With a history of wine production dating back over four millennia and more than 50 wineries dotted around the island, wine lovers will find plenty of opportunities to expand their palates in Cyprus. Here’s what you need to know about Cypriot wine and how to sample it during a tour.
Once dominated by just a handful or so of large producers, Cyprus is now home to an increasing number of small-scale winemakers. Winemaking mostly happens across five designated appellations: Vouni Panayias, Laona Akamas, the Wine Villages of Lemesos, Commandaria, and Pitsilia. While international varieties, including chardonnay, sauvignon blanc, cabernet, Syrah, and merlot, are widely planted and do well in Cyprus’ Mediterranean climate, Cypriot winemakers have been increasingly turning their attention to indigenous grape varieties. More and more producers are experimenting with native reds such as Maratheftiko and Lefkada. Xynisteri, an indigenous white grape, is paired with the red mavro grape to produce Commandaria, a rich and characterful dessert wine that the Guiness Book of World Records lists as the oldest named wine in the world.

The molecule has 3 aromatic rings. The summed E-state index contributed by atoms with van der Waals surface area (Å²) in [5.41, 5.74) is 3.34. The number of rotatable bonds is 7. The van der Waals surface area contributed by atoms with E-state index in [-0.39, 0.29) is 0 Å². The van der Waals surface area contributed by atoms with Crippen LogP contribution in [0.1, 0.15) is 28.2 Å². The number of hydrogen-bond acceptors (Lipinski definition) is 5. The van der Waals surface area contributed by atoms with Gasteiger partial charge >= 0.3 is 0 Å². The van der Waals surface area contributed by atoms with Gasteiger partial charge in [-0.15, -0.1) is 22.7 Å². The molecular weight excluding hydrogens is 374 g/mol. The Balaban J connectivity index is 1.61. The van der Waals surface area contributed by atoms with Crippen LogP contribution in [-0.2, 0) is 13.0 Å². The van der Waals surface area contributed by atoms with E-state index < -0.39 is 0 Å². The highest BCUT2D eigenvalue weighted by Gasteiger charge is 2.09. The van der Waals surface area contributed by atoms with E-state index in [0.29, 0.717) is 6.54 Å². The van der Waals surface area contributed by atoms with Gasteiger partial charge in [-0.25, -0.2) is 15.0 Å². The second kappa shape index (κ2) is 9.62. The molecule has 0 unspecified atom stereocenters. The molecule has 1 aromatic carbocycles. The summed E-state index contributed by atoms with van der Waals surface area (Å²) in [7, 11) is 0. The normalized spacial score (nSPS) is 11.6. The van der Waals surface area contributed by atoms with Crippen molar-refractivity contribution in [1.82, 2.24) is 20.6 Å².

Follow the Commandaria Wine Route, stopping to sample the amber-hued dessert wine—Cyprus’ most famous wine export.
Explore the diverse styles of Cypriot wine during a guided wine tasting in Larnaca.
Visit the Cyprus Wine Museum in Limassol to find out more about the lengthy history of wine production in Cyprus.
Meet the winemakers who run small-scale vineyards and family wineries around the southern slopes of the Troodos Mountains and the Paphos district.